lawskills
Loading
Did you know you can download our entire database for free?


Resources
[more] 

Georgia Caselaw:
Browse
Greatest Hits

Georgia Code: Browse

(external) Findlaw Georgia Law Resources


This site exists because of donors like you.

Thanks!


Lawskills.com Georgia Caselaw
NIX v. LUKE et al.; and vice versa.
36741.
36761.
Foreclosure. Before Judge Wright. Fulton Civil Court. March 28, 1957.
QUILLIAN, J.
1. Assuming that the case was legally in default, the allegations according to Code (Ann.) 110-401 needed no proof. But the plaintiff could not be allowed to recover of a party against whom the petition did not set forth a cause of action nor be granted relief that the allegations of the petition, accepted as true, did not show him to be entitled to.
2. The allegation of a petition that a named defendant acted as agent of another in making a contract with the plaintiff is not an averment that the defendant assumed any obligation to personally perform the contract.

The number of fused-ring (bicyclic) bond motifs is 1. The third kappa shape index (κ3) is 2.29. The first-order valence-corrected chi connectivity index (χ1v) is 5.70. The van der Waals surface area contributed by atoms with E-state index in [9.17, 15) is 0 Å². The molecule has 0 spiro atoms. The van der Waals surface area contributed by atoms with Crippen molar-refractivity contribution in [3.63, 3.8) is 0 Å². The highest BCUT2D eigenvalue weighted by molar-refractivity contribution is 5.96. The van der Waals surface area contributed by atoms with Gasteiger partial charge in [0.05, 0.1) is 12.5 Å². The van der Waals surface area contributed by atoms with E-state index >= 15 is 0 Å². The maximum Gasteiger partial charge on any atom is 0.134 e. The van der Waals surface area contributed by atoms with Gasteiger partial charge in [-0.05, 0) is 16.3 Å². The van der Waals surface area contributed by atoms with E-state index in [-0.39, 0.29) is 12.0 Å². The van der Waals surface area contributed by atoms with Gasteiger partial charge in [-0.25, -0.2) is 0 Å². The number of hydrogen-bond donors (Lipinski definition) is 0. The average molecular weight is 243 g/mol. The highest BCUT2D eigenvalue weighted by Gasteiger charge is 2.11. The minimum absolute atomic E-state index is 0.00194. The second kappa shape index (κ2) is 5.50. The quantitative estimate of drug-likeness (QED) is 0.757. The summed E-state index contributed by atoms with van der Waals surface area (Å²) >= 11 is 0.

3. The statute provides that within three months after the work is done or the materials are furnished the party who would assert a materialman's lien against the realty of another must file his claim of lien for record in the office of the clerk of the superior court.
5. Where, in a suit brought against a husband and wife seeking a general judgment against both and praying a judgment of foreclosure against the wife's realty, the petition fails to show a right in the plaintiff to recover of the husband or to enforce the lien, and the plaintiff's proof submitted during the trial of the case exonerates the wife of liability, the plaintiff was entitled to no relief.
John C. Nix, plaintiff in error, brought an action against the defendants in error, in the Civil Court of Fulton County, for a lien for labor and materials used in the improvement of real estate, wherein the plaintiff prayed for general judgment against the defendants and for a special judgment against certain real estate owned by defendant, Sybil Camp Luke.